The Insolence of Air
I had been seventy-five years old for a week when Paul went into hospice.
Morphine drips. Memories drift. Moments slip away.
“I want to die in my own bed,” he said.
I’m selfish. I’d sleep in that bed after he was gone. No furniture store would sell me a mattress that held fifty-two years of fucking and crying, occasionally at the same time. I needed that bed to be free of death.
When I visited at hospice, he slept so deeply I assumed he’d already gone. “I’m not ready for…,” I told the nurse.
“Nobody ever is.” She dragged his shoulders up onto the pillow.
My sister, Olivia Wright, R.N., remained at my house that night. I heard her pace down the hall. Hospital nurse steps. Officious and loud, the just-barge-in type, always has been. Without her cataract glasses, she squinted in the light of forty watts.
“Heard you talking in your sleep, just like old times.” She groaned as she slid onto his side of the creaking mattress. “Does Paul talk in his sleep? Snore?” she asked.
A smile almost stuck. “Bang, the snoring starts. If he’s deep-asleep, there’s no peace.”
She slid up against my back. Her arms encircled my fist-tight body.
That night, Olivia reminded me of how our dad slept in his recliner, snoring like a drunken Marine. Air pulled in, then thrust out.
I listened to my big sister’s snuffles. She still wore Ambush, the same perfume we stole from Mom when we were twelve. She still tucked the blanket up under her chin as though her shoulders feared the light.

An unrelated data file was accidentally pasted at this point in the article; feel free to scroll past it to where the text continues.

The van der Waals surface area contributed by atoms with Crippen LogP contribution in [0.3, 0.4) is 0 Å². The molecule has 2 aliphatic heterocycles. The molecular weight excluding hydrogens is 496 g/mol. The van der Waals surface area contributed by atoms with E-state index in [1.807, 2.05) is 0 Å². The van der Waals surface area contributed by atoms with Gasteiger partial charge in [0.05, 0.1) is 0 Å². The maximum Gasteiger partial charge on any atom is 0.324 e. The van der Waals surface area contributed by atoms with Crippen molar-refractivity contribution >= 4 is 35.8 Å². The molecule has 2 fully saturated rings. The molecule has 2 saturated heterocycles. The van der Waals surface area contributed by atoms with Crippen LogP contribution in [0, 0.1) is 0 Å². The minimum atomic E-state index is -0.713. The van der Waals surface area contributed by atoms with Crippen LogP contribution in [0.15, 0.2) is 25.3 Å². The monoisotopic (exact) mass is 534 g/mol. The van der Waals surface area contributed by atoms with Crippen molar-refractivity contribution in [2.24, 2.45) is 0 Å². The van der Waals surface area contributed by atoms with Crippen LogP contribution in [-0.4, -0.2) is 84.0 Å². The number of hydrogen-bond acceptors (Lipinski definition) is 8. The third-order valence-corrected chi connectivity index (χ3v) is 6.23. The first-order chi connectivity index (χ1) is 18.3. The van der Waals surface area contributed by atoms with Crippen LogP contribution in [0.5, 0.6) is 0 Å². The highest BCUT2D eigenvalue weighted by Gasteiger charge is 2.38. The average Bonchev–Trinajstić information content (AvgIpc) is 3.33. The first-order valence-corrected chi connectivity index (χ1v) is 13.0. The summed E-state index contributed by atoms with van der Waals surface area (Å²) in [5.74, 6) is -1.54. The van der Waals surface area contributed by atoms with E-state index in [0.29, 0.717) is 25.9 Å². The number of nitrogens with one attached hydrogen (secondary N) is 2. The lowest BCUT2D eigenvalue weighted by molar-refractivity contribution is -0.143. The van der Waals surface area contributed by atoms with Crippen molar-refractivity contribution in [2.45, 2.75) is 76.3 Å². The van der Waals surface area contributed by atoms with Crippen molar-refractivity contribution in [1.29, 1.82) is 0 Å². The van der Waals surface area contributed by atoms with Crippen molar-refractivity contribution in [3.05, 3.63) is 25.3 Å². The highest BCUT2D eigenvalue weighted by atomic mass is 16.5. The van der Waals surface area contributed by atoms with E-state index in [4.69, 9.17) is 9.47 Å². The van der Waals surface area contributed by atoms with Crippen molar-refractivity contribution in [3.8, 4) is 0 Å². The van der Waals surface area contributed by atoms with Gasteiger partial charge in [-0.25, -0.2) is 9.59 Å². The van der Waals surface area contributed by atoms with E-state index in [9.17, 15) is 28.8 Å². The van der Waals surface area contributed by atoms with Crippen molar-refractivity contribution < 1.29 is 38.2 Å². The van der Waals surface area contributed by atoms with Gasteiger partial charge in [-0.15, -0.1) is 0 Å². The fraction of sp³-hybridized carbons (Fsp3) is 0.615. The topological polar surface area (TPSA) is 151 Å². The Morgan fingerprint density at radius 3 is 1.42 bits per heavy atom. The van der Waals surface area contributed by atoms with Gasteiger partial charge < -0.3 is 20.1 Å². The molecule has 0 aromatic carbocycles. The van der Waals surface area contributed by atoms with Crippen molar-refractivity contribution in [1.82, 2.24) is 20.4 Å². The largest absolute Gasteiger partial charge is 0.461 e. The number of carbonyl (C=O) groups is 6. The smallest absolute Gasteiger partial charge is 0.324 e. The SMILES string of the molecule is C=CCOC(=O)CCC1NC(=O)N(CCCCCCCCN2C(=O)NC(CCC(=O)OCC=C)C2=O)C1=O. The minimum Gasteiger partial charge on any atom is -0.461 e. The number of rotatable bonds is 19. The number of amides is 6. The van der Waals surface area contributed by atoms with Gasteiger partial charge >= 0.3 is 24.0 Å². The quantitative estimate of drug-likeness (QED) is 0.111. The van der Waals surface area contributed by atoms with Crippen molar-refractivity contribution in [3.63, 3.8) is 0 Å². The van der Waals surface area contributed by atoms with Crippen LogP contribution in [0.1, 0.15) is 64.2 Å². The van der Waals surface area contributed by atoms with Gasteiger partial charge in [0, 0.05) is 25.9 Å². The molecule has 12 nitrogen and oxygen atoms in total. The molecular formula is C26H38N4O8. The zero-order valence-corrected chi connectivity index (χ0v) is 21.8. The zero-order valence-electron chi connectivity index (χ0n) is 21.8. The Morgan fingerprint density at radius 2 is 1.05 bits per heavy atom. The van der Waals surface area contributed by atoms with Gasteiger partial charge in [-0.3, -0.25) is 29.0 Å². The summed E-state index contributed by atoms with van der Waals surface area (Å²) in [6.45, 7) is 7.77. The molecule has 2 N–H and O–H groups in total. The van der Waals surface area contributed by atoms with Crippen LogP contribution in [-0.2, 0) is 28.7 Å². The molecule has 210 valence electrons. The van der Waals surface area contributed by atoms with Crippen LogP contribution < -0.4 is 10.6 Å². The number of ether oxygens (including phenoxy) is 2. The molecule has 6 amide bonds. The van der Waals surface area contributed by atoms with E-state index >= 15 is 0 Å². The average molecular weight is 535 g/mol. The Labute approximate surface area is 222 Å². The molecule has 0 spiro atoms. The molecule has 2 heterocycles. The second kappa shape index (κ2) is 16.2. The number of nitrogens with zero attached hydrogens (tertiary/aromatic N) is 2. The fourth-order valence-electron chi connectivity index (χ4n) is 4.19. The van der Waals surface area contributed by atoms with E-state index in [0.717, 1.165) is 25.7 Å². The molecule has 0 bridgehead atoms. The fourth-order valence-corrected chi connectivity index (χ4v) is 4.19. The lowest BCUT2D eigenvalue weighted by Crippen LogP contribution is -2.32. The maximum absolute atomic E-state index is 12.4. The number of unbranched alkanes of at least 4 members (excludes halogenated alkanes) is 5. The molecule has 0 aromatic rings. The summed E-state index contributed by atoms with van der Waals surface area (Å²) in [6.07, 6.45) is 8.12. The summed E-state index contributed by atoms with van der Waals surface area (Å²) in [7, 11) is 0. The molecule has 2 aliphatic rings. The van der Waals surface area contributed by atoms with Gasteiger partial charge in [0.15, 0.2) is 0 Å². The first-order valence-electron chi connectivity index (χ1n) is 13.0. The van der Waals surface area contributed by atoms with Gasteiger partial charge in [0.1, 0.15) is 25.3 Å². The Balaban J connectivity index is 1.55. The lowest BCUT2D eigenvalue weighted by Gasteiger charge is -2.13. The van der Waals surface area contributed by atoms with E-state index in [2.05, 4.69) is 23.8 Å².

Someday soon, my eighty-three year-old sister will die, and I’ll still be here. Her heart will pump, and lungs will inflate, and then they’ll stop, and I’ll still be here. I‘m the youngest, no kids.
For now, she lays with me, sideways staring at the ceiling, breathing in time.
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Embe Charpentier teaches by day and writes by night. Her novel “Beloved Dead” is published by Kellan Books. Her short stories have been published online in diverse literary magazines, including “Polychrome Ink”, “Indianola Review”, “Poydras Reivew”, and “The Quotable”. Her work has also been included in two YA anthologies. She invites you to visit her website, www.embecharpentier.com, and to follow her on Twitter, @embecharpentier.
4 thoughts on “The Insolence of Air”
A somber piece with lots of potential power. The dialogue is spot on. The flickers of memory very evocative. Some of the action is hard to visualize. A gem worth polishing. AGB
I absolutely love this piece, and think it is spot on. Great images–the bed the wife doesn’t want to abandon, and the sister/nurse stomping down the hall. Kudos.
I understand the want of the mattress but surely the poor sod wanting to die at home would trump that. Good piece, though.
Captured the scene perfectly, except for one unfortunate word-choice. This isn’t from a prudish stance, but from one of aesthetics. “Fucking” jars against the whole mood – it is not a word generally associated with sentiment. I know that “lovemaking” may be old-fashioned, but so is being over 80.
Apart from that, it’s perfect from title to fade.